RES_201610015_1_5_supplemental_table_S1.pdf (398.54 kB)

Supplementary Material for: A Comparison of Different Training Methods in the Successful Learning of Endobronchial Ultrasound-Guided Transbronchial Needle Aspiration

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posted on 28.03.2017, 14:06 by Zhang W.C., Chen W., Zhou J.P., Lerner A.D., Ni L., Shen J.M., Yan T.L., Zhou M., Shi G.C., Xiang Y.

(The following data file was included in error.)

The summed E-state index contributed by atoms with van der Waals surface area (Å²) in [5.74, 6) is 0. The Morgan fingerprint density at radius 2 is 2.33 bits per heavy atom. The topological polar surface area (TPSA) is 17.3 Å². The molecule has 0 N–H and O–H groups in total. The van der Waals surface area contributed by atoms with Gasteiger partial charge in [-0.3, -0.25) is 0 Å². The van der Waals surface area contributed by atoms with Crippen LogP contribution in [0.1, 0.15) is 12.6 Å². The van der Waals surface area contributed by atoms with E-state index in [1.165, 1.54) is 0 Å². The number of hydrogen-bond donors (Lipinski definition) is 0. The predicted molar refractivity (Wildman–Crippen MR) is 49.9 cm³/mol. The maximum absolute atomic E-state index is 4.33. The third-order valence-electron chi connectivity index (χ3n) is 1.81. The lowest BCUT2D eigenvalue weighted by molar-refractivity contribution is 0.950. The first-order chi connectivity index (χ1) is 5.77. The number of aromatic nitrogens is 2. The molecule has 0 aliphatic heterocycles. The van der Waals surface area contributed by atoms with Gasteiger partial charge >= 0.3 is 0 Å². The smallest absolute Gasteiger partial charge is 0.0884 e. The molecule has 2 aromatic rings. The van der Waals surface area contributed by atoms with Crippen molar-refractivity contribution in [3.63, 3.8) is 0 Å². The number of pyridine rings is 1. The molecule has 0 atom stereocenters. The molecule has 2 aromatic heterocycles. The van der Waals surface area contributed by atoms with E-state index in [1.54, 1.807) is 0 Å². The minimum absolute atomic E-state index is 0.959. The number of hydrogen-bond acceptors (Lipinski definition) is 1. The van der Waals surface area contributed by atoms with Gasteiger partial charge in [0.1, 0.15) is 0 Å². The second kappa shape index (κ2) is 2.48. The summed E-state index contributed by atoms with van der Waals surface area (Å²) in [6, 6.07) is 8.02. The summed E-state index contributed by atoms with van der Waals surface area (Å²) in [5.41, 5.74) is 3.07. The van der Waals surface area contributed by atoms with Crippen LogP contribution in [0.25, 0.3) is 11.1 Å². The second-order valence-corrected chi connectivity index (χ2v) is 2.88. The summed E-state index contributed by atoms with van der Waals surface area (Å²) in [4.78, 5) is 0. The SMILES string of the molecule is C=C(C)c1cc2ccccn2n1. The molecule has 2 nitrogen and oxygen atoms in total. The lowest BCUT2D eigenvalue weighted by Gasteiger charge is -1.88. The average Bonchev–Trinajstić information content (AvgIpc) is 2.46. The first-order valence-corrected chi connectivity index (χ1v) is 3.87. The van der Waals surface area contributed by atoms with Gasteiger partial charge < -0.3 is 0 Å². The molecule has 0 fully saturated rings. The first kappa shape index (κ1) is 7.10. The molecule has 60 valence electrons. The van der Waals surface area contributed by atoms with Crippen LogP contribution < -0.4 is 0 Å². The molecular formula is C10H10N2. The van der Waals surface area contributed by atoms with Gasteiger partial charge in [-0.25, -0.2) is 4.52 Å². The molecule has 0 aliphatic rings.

Background: Standardized training of endobronchial ultrasound-guided transbronchial needle aspiration (EBUS- TBNA) is available only in highly developed countries. Objective: To compare the skill differences in the performance of EBUS-TBNA by pulmonologists trained under different learning methods. Methods: We performed a retrospective study of 145 EBUS-TBNA cases. We set up 3 comparative training groups: a standardized training group, a teaching group, and a self-study group. The main clinical outcomes were sensitivity, specificity and accuracy of EBUS-TBNA. Cumulative sum analysis was used to track EBUS-TBNA proficiency of the 3 groups. Results: The sensitivities of EBUS-TBNA in the different groups were 90, 88, and 67%, respectively. The accuracies of the different groups were 91, 90, and 71%, respectively. With respect to the sensitivity and accuracy, there was no significant difference between the standardized training group and teaching group. However, the self-study group was inferior to the other 2 groups. By comparing the learning curve among the groups, we found that the minimum number of operations needed to reach a 90% accuracy for the standardized training group, the teaching group and the self-study group was 17, 32 and 40 cases, respectively. Conclusion: Compared with the teaching and self-study groups, the standardized training group resulted in practitioners achieving high skill levels following the performance of a lower number of cases. Pulmonologists trained in the teaching group achieved a similar level of skills, but required more experience to reach this level. Practitioners in the self-study group did not achieve a satisfactory level of skills, despite performing a high number of cases.